I'm pretty sure that's ordinary hexagonal zoning. The foreshortening makes the corner look sharper. You can see this in the picture on the right, which is less foreshortened. I'm pretty sure that if you looked at the zoning square-on, the corner would have the 120-degree angle of a hexagon.

It's very cool. The hexagonal zoning reflects the hexagonal cross-section of the crystal as it grew. It is history crystallized, so to speak. It also suggests that the stone was part of a much bigger crystal, with its central axis located somewhere to the left of the stone in the right picture. This is why zoning is so fascinating.

Yes I meant hexagonal and thanks for the added explanation. I had seen similar patterns in my previous star sapphire viewed from the bottom.
 

Starstruck8

Brilliant_Rock
Joined
May 13, 2021
Messages
657
@Starstruck8
I have a question regarding this topic the wedding set shown in the previously posted pictures has a hexagon inclusion and silk surrounding it (it’s included) but I was taken back by the hexagon right in the middle. Does that mean that this star sapphire I’m speaking of is a complete crystal on its own?

Do you mean the one top on ring finger?
Wedding.jpg

Yes! I can't make it out from the picture, but a hexagonal 'inclusion' in the centre would have been the core that whole crystal grew from. Again, the 'imperfections' show the history.
 

glitterata

Ideal_Rock
Joined
Apr 17, 2002
Messages
4,471
Did a PSer buy this? Kicking myself for not bidding. I was sure it would go for much more, and it's a man's ring that would be too bulky for my round little fingers--and I would never have been able to bring myself to ruin that beautiful old J.E.C. setting with its inscription. Still, the stone itself! 4.44 ct of unheated glory! I bet it's amazing in person. WHY didn't I bid????


1717736271016.png
1717736302843.png
1717736337415.png
 

fiona00004

Brilliant_Rock
Premium
Joined
Oct 28, 2012
Messages
1,289
Adding my deep pink beauty. Waiting to get it resized. Can't even wear it at all since it is too big..

PXL_20240612_234257481.MP.jpg
 

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fiona00004

Brilliant_Rock
Premium
Joined
Oct 28, 2012
Messages
1,289
Rosa is back from being resized down. I am obsessed with star Sapphires. So magical PXL_20240630_210449564.MP.jpg
 

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RRfromR

Brilliant_Rock
Joined
Nov 5, 2022
Messages
808
Did a PSer buy this? Kicking myself for not bidding. I was sure it would go for much more, and it's a man's ring that would be too bulky for my round little fingers--and I would never have been able to bring myself to ruin that beautiful old J.E.C. setting with its inscription. Still, the stone itself! 4.44 ct of unheated glory! I bet it's amazing in person. WHY didn't I bid????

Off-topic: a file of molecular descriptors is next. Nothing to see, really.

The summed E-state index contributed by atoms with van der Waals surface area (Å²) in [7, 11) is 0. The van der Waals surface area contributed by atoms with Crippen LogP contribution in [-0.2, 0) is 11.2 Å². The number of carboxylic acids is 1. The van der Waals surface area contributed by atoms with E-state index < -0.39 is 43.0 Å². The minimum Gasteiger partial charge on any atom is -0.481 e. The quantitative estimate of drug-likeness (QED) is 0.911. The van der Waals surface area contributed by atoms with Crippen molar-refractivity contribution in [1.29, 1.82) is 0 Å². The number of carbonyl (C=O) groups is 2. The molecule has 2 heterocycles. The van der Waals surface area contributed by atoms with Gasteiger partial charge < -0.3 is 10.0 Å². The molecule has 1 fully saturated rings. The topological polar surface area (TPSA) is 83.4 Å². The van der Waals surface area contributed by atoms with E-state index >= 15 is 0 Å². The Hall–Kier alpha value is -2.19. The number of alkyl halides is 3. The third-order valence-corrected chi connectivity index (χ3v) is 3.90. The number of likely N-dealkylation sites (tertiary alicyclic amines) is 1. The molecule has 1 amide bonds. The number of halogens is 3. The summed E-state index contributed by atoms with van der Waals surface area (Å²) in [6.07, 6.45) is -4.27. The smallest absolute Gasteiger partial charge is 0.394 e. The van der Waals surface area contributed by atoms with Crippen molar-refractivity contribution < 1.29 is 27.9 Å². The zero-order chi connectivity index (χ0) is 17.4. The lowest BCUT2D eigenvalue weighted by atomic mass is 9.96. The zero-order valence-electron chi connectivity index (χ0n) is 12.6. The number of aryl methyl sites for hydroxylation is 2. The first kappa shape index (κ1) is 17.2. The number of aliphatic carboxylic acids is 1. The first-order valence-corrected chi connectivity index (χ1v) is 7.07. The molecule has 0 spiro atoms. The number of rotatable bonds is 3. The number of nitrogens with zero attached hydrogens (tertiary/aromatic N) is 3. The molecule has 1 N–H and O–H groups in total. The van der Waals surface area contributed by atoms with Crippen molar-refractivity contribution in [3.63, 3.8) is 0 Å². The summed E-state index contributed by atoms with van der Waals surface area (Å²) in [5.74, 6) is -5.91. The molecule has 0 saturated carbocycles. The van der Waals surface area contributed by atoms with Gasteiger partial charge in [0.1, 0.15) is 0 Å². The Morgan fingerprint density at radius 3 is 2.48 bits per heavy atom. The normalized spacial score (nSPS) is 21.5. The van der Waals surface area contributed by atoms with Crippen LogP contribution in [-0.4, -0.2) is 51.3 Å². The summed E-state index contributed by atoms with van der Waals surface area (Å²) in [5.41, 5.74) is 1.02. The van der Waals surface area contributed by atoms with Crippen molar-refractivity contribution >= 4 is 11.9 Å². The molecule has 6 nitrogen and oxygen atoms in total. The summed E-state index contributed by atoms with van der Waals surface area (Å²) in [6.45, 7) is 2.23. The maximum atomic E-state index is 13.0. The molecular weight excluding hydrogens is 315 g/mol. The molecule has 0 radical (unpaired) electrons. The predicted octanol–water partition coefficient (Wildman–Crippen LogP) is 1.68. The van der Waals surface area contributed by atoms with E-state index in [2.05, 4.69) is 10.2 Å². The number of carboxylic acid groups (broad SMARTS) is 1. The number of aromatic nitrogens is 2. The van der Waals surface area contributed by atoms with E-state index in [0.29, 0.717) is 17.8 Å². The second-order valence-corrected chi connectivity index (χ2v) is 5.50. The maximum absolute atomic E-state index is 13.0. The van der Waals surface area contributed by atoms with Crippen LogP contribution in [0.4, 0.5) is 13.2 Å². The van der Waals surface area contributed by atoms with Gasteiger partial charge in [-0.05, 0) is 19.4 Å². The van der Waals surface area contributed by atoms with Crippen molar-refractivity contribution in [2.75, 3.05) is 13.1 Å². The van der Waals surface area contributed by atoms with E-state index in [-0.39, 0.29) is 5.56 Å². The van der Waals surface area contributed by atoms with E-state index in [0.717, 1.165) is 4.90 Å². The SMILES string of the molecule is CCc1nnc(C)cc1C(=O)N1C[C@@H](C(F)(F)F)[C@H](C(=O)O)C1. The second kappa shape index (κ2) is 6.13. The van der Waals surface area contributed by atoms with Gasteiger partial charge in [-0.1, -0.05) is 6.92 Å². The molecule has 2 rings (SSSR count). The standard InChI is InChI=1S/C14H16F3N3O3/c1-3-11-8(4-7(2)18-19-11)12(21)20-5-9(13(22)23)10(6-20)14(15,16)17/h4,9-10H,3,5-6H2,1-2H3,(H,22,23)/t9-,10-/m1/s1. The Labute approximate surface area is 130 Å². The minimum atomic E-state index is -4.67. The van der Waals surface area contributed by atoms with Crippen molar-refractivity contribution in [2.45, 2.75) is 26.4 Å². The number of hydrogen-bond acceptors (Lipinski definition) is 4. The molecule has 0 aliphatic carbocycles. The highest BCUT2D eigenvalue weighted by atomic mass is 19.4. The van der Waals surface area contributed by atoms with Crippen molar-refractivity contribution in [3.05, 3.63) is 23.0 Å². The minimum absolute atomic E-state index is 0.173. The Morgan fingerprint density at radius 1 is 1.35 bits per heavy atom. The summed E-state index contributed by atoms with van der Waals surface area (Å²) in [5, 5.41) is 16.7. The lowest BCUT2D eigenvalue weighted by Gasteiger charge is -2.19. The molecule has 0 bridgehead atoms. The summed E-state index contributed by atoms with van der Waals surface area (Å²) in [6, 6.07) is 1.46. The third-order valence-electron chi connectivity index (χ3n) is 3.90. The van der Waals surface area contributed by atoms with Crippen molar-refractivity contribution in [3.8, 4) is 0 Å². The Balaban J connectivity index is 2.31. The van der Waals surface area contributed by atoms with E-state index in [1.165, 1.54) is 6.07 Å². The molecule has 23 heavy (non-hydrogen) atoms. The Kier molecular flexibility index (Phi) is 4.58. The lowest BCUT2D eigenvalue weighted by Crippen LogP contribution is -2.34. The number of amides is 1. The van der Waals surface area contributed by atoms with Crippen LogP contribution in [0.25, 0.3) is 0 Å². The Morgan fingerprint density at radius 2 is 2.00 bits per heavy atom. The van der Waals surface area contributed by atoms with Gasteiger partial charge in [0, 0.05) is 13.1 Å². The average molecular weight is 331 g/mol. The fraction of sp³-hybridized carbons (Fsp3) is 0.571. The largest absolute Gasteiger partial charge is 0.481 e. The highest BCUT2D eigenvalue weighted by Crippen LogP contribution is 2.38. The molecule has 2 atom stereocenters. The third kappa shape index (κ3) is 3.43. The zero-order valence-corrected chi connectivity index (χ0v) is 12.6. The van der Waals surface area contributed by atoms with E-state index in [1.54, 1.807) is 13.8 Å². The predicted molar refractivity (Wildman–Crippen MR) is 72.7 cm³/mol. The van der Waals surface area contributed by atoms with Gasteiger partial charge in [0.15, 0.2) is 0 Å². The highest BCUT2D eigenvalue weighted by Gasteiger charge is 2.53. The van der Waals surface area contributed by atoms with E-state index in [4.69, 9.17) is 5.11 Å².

1717736271016.png
1717736302843.png
1717736337415.png

@glitterata I was looking at that too but also didn't want to destroy the setting.
 

Catmom

Super_Ideal_Rock
Premium
Joined
Apr 6, 2005
Messages
12,654

Starstruck8

Brilliant_Rock
Joined
May 13, 2021
Messages
657
Very Impressive! I'm amazed that you found three star sapphires matching so well in colour and tone. That must have taken some searching. And I love the bright and razor-sharp star in the centre stone.
 

Ionysis

Brilliant_Rock
Joined
Oct 1, 2015
Messages
1,962
Very Impressive! I'm amazed that you found three star sapphires matching so well in colour and tone. That must have taken some searching. And I love the bright and razor-sharp star in the centre stone.

I had one recut to match - it was slightly oval. The cutter did a nice job, didn’t lose any of the star sharpness. I did order several tiny gems though, fortunately the small grey ones aren’t too pricey. But yes it took months - because I wanted really transparent clarity.
 

Catmom

Super_Ideal_Rock
Premium
Joined
Apr 6, 2005
Messages
12,654
Finally got it set.

No diamonds. Just plain white gold. Casual.

I call it my “crown of thorns” ring.

IMG_3982.jpeg
IMG_3985.jpeg IMG_3987.jpeg 3505A3D8-8F62-4951-9133-17A5E105E3C1.jpeg 38BC0950-EA4C-4EFA-9BCF-1779F37477C4.jpeg E8C32077-76EE-48DD-A250-0FA57C037C52.jpeg F42360F4-113D-4247-91BF-418BCAE17F06.jpeg IMG_3980.jpeg

I love it and the dragon claws!
 

Pumpkin Sparkles

Rough_Rock
Joined
Oct 14, 2021
Messages
72
Finally got it set.

No diamonds. Just plain white gold. Casual.

I call it my “crown of thorns” ring.

IMG_3982.jpeg
IMG_3985.jpeg IMG_3987.jpeg 3505A3D8-8F62-4951-9133-17A5E105E3C1.jpeg 38BC0950-EA4C-4EFA-9BCF-1779F37477C4.jpeg E8C32077-76EE-48DD-A250-0FA57C037C52.jpeg F42360F4-113D-4247-91BF-418BCAE17F06.jpeg IMG_3980.jpeg

This is stunning and well thought out! The sapphires are beautiful and well matched, congrats!
 

GardenLady21

Shiny_Rock
Joined
May 24, 2018
Messages
232
Finally got it set.

No diamonds. Just plain white gold. Casual.

I call it my “crown of thorns” ring.

IMG_3982.jpeg
IMG_3985.jpeg IMG_3987.jpeg 3505A3D8-8F62-4951-9133-17A5E105E3C1.jpeg 38BC0950-EA4C-4EFA-9BCF-1779F37477C4.jpeg E8C32077-76EE-48DD-A250-0FA57C037C52.jpeg F42360F4-113D-4247-91BF-418BCAE17F06.jpeg IMG_3980.jpeg

How cool is this ring? The center stone really looks like a crown. Great setting idea!